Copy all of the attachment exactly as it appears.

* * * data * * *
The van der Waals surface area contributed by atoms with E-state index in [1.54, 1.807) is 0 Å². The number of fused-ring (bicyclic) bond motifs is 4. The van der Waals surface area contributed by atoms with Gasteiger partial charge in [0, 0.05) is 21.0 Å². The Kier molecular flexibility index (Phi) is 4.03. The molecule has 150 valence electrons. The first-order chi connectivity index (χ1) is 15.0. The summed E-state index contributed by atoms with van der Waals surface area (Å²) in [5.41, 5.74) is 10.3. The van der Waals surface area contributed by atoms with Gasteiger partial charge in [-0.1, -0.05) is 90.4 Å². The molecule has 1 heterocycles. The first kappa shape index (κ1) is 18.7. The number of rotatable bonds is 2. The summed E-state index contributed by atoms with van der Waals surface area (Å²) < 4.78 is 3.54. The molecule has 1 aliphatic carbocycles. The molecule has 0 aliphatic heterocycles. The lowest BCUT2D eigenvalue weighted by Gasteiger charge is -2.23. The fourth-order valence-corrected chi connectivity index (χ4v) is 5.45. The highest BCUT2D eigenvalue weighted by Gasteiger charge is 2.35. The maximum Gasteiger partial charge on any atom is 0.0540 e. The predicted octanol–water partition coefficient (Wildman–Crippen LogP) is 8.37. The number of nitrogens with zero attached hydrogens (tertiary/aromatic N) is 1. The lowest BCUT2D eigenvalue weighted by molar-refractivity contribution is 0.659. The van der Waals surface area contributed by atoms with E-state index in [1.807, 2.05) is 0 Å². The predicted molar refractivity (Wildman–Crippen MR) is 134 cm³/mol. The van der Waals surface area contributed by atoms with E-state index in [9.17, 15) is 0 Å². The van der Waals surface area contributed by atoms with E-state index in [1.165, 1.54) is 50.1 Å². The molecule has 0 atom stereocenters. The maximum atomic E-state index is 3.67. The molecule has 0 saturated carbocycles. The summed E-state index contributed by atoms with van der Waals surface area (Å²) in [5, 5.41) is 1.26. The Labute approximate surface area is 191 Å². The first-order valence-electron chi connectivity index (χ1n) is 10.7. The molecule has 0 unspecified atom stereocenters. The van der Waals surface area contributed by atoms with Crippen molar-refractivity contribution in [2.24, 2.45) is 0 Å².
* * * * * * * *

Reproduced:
The van der Waals surface area contributed by atoms with E-state index in [1.54, 1.807) is 0 Å². The number of fused-ring (bicyclic) bond motifs is 4. The van der Waals surface area contributed by atoms with Gasteiger partial charge in [0, 0.05) is 21.0 Å². The Kier molecular flexibility index (Phi) is 4.03. The molecule has 150 valence electrons. The first-order chi connectivity index (χ1) is 15.0. The summed E-state index contributed by atoms with van der Waals surface area (Å²) in [5.41, 5.74) is 10.3. The van der Waals surface area contributed by atoms with Gasteiger partial charge in [-0.1, -0.05) is 90.4 Å². The molecule has 1 heterocycles. The first kappa shape index (κ1) is 18.7. The number of rotatable bonds is 2. The summed E-state index contributed by atoms with van der Waals surface area (Å²) < 4.78 is 3.54. The molecule has 1 aliphatic carbocycles. The molecule has 0 aliphatic heterocycles. The lowest BCUT2D eigenvalue weighted by Gasteiger charge is -2.23. The fourth-order valence-corrected chi connectivity index (χ4v) is 5.45. The highest BCUT2D eigenvalue weighted by Gasteiger charge is 2.35. The maximum Gasteiger partial charge on any atom is 0.0540 e. The predicted octanol–water partition coefficient (Wildman–Crippen LogP) is 8.37. The number of nitrogens with zero attached hydrogens (tertiary/aromatic N) is 1. The lowest BCUT2D eigenvalue weighted by molar-refractivity contribution is 0.659. The van der Waals surface area contributed by atoms with E-state index in [1.807, 2.05) is 0 Å². The predicted molar refractivity (Wildman–Crippen MR) is 134 cm³/mol. The van der Waals surface area contributed by atoms with E-state index in [9.17, 15) is 0 Å². The van der Waals surface area contributed by atoms with E-state index in [1.165, 1.54) is 50.1 Å². The molecule has 0 atom stereocenters. The maximum atomic E-state index is 3.67. The molecule has 0 saturated carbocycles. The summed E-state index contributed by atoms with van der Waals surface area (Å²) in [5, 5.41) is 1.26. The Labute approximate surface area is 191 Å². The first-order valence-electron chi connectivity index (χ1n) is 10.7. The molecule has 0 unspecified atom stereocenters. The van der Waals surface area contributed by atoms with Crippen molar-refractivity contribution in [2.24, 2.45) is 0 Å².